Insectorium

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Insectorium

Post  Blossom on Sun Jun 29, 2008 1:27 pm

We have a nice area next to the compost bin and a bed where we took out the pine trees, which I will turn into an "Insectorium" this coming spring. This will be a permanent feature of the garden as most of what I plant will self seed. I will plant seeds of flowers that are hosts for friendly predatory insects. This should service the entire veggie garden as well as provide a pretty outlook from my bedroom window! I'll be randomly planting from a selection of :
Alyssum, Amaranthus, Dill, Angelica, Candytuft, Carnation, Cosmos, Digitalis, Mullein, Queen Anne's Lace, Bronze Fennel, Helianthus, Lupins, Lemon Balm, Shasta Dairy, Sunflowers, Yarrow. This should provide low and taller growing plants for all the lovely Lacewings, Hoverflies, Predatory Wasps, Pirate Buds, Mites, Ladybugs, Aphidius, Beetles etc that will help keep my garden free of pests. You'll notice most of the flowers are composite flowers, each little flowerette providing food pollen and nectar for the insects.

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Re: Insectorium

Post  Fran on Sun Jun 29, 2008 3:55 pm

Wonderful idea. Would Veronica, caraway, statice, solidago grow there ? - buckwheat ? - which is a honey crop

Love to see what happens Smile
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Re: Insectorium

Post  Scarecrow on Mon Jun 30, 2008 8:08 am

Ooo Blossom
I do love this idea.I love you

I try to include these sorts of plants in my edge beds here and last year with little water didn't plant annuals in them. The lack of beneficial insects (even bees) around was noticeable. I will be planting them this year! Wink

The use of perennials is vital too. I've noticed lots of lady birds and hoverflies over-wintering on the larger Lavender bushes and even the Wormwood 'hedge' I have growing for wind protection. These shelter many good bugs.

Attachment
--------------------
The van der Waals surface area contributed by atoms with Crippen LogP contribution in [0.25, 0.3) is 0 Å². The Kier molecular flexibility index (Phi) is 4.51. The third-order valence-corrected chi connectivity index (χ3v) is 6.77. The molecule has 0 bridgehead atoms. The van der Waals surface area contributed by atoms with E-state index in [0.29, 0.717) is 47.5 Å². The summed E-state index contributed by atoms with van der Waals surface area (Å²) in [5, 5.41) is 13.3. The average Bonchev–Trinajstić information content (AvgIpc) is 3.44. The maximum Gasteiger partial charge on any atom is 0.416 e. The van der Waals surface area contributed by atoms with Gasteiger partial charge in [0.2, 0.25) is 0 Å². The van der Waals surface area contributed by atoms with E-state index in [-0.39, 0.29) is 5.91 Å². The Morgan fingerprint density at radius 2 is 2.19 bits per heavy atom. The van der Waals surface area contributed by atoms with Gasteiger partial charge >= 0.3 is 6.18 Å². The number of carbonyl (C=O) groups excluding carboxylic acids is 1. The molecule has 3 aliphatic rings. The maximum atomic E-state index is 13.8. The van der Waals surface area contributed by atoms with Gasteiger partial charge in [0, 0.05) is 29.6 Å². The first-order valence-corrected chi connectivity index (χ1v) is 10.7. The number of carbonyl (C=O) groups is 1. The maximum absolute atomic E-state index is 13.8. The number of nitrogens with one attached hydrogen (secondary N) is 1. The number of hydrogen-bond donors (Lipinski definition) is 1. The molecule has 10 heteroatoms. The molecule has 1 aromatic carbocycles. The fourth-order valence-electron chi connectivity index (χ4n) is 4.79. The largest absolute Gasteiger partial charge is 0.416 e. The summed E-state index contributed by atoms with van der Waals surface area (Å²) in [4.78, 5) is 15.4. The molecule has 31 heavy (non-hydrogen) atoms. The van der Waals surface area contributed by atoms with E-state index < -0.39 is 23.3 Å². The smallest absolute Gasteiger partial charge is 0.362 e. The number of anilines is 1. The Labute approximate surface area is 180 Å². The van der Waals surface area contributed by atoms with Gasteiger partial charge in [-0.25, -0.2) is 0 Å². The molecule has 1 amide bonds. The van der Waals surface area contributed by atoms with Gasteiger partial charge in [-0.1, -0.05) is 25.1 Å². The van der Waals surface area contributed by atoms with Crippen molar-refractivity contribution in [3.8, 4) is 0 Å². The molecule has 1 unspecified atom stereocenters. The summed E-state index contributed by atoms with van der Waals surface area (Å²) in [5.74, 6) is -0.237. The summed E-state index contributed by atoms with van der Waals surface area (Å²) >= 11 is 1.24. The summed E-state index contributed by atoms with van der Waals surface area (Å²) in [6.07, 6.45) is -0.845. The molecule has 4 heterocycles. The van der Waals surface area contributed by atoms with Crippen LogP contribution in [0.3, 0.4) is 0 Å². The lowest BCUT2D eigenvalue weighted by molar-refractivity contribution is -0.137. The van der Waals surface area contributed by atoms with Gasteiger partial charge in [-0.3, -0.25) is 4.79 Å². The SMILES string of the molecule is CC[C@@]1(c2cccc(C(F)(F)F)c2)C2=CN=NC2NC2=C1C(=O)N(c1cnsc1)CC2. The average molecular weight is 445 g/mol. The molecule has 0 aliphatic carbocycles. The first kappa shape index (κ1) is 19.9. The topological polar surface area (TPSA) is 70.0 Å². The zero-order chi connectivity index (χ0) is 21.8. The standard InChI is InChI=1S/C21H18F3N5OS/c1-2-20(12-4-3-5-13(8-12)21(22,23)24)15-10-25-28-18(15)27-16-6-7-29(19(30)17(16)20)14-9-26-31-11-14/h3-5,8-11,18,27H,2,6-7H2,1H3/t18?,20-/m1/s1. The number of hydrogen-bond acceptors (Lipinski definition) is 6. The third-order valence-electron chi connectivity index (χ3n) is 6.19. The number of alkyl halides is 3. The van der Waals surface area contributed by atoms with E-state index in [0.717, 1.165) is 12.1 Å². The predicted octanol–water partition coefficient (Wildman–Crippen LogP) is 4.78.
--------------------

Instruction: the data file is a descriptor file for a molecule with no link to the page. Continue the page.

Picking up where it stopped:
The inclusion of a small pond gives habitat to a wider range of insectivores too. Neat rock 'piles' provides lizard habitat too. All part of getting the 'balance' right in the garden! flower

I have a question please Blossom...What are Pirate Buds?? I'm always happy to learn which are the 'good' guys in the garden.
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Re: Insectorium

Post  Blossom on Mon Jun 30, 2008 2:57 pm

Hi Scarecrow - Pirate Bugs are tiny tiny insects that actually can bite you, so it's likely that you've swatted one or two, especially near your green beans. They are black and white but you'd be hard pressed to see that they are so small. Here's a pic from a website showing one eating an aphid, gives you some idea of size. But they can eat up to 20 a day and are voracious eaters of thrips too. The larvae are orange in colour and they live on nectar while growing. I think that the more we learn about beneficial insects the more we can start to encourage them. I beleive in the USA they release pirate bugs in the cotton crops.


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Re: Insectorium

Post  Scarecrow on Mon Jun 30, 2008 3:55 pm

Thanks Blossom
Won't say I'll keep an eye out for them coz it sounds like I'd need more than my glasses on to see them...but I won't swat anything near the beans, just in case. Shocked

They look about 2-3 times bigger than an aphid so I might be able to see them. Laughing
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Re: Insectorium

Post  Blossom on Wed Jul 09, 2008 8:25 am

Well, the area is prepared, weeded and some seeds sown - I don't know why but the fennel and yarrow seeds I SWORE I had, have gone walkabout, unless they are in the shed. I'll get some more, plenty of time to sow more. I also put a teepee in the same area for sweet peas, for added colour. I've edged the bed with Nerines - they have multiple heads and might add a touch of permanency to the bed. This is the first sunny day we've had for 10 days, the ground is boggy and I was pleased to find my own compost that was spread in this area has been taken down by the worms and we have a nice free draining section. We also added some mushroom compost to the rose garden and will spread some pine bark this afternoon.

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